Post/modern Dracula, 2006

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Victorian Themes/Postmodern Praxis: Bram Stoker’s (1897) and Francis Ford Coppola’s (1992) Dracula
20-21 January 2006
Organising committee: John S. Bak

The International Conference on ‘Postmodern Dracula’ explored postodern themes in Bram Stoker’s Victorian novel and its 1992 film adaptation by Francis Ford Coppola. Papers delivered at the conference asked questions such as: What are the postmodern elements of Stoker’s novel? Where are the Victorian traits in Coppola’s film? Is there a postmodern gloss on these Victorian traits? And to what extent is it possible to establish coherent links between Victorianism and postmodernism in general?

The conference gathered together thirteen speakers from universities in France and the United Kingdom and included a ‘pedagogical panel’ for students preparing the agrégation exam (Dracula being one of the works on the programme in the year of the conference). The presentations, in their different ways, offered a view of Dracula as a work that defies time and promises to undermine any critical study of it that tries to situate it too firmly within a given epoch, including a postmodernist one. Given its relationship to late-capitalist economy, to post-Marxist politics, and to commodity culture, and given its universal appeal to human fears and anxieties, fetishes and fantasies, lusts and desires, Stoker’s novel will forever remain post/modern always haunting our future, as it has repeatedly done to our past.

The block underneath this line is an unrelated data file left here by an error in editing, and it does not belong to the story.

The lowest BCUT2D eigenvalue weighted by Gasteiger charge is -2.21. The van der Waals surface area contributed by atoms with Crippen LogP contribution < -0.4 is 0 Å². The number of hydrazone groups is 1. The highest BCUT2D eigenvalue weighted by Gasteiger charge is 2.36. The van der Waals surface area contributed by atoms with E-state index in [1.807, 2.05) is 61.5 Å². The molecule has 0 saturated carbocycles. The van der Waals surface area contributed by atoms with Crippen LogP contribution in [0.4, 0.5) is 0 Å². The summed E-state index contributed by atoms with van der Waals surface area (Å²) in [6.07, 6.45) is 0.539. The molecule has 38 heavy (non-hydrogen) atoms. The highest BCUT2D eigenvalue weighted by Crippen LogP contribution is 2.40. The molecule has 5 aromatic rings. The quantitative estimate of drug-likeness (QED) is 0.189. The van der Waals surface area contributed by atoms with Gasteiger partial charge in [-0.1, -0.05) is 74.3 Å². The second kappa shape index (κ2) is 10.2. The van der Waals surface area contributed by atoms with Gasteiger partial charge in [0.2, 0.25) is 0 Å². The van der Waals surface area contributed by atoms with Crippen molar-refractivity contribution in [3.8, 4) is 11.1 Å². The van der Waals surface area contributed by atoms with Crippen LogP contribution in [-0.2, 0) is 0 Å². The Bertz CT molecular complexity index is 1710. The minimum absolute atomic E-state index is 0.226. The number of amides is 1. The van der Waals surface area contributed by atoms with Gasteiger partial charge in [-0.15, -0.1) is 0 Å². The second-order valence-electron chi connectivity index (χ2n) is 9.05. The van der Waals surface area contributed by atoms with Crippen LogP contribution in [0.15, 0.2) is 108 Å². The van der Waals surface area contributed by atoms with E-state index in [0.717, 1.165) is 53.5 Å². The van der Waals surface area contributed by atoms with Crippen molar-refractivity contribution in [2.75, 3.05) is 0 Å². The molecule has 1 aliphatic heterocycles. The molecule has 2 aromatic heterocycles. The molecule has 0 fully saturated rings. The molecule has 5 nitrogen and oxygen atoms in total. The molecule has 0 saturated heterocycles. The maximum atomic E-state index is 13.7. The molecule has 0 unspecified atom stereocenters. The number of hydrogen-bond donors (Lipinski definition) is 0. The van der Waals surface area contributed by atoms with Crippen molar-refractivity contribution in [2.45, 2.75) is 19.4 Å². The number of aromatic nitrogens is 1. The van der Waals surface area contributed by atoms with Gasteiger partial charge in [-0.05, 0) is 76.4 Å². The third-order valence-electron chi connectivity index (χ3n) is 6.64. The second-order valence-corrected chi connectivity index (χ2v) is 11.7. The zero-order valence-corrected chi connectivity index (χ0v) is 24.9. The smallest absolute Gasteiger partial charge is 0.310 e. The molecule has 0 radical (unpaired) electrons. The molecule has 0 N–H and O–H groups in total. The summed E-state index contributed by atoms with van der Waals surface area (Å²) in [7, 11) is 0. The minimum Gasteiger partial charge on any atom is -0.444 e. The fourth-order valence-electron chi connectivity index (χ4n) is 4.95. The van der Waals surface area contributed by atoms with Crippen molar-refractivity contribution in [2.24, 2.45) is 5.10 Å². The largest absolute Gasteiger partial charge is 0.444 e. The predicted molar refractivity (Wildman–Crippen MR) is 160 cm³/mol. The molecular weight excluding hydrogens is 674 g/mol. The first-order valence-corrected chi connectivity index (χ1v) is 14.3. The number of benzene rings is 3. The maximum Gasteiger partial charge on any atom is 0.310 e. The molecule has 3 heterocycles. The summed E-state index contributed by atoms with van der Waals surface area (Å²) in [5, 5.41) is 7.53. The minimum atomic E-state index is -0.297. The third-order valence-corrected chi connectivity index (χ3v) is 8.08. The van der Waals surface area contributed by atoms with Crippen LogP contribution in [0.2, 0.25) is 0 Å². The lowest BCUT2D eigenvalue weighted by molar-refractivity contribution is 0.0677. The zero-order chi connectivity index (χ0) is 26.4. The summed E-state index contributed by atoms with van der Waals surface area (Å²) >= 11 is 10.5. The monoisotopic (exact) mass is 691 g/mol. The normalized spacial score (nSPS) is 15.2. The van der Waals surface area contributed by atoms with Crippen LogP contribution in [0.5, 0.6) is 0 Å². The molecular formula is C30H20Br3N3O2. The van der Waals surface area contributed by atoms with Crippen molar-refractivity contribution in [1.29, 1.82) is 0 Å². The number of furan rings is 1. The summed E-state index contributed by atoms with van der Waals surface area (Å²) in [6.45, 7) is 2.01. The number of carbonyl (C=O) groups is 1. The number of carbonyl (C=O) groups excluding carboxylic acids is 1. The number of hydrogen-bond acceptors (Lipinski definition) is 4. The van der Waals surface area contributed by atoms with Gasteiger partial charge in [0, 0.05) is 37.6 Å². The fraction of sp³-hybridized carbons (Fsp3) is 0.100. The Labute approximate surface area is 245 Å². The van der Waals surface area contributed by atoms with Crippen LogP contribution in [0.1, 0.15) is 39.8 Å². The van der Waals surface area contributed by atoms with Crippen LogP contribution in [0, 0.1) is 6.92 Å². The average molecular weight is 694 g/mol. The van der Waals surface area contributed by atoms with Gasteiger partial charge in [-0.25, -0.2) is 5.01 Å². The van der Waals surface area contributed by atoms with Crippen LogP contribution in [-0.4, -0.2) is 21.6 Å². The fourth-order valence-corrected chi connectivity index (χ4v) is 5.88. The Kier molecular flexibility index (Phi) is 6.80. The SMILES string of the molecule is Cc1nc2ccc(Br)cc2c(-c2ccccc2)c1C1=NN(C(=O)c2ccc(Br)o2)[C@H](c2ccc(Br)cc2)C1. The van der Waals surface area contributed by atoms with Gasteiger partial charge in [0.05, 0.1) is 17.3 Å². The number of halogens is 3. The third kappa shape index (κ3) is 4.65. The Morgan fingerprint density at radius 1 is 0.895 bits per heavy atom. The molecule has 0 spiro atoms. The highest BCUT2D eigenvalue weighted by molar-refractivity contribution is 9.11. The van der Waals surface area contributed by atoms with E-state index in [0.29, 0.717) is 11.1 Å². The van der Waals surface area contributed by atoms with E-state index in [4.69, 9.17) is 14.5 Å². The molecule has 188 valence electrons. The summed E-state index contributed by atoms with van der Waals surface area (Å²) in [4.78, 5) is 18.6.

Dracula Conference Programme

A peer-reviewed selection of revised  articles based on the presentations given at the conference was published by Cambridge Scholars Publishing, Post/modern Dracula: From Victorian Themes to Postmodern Praxis (2007).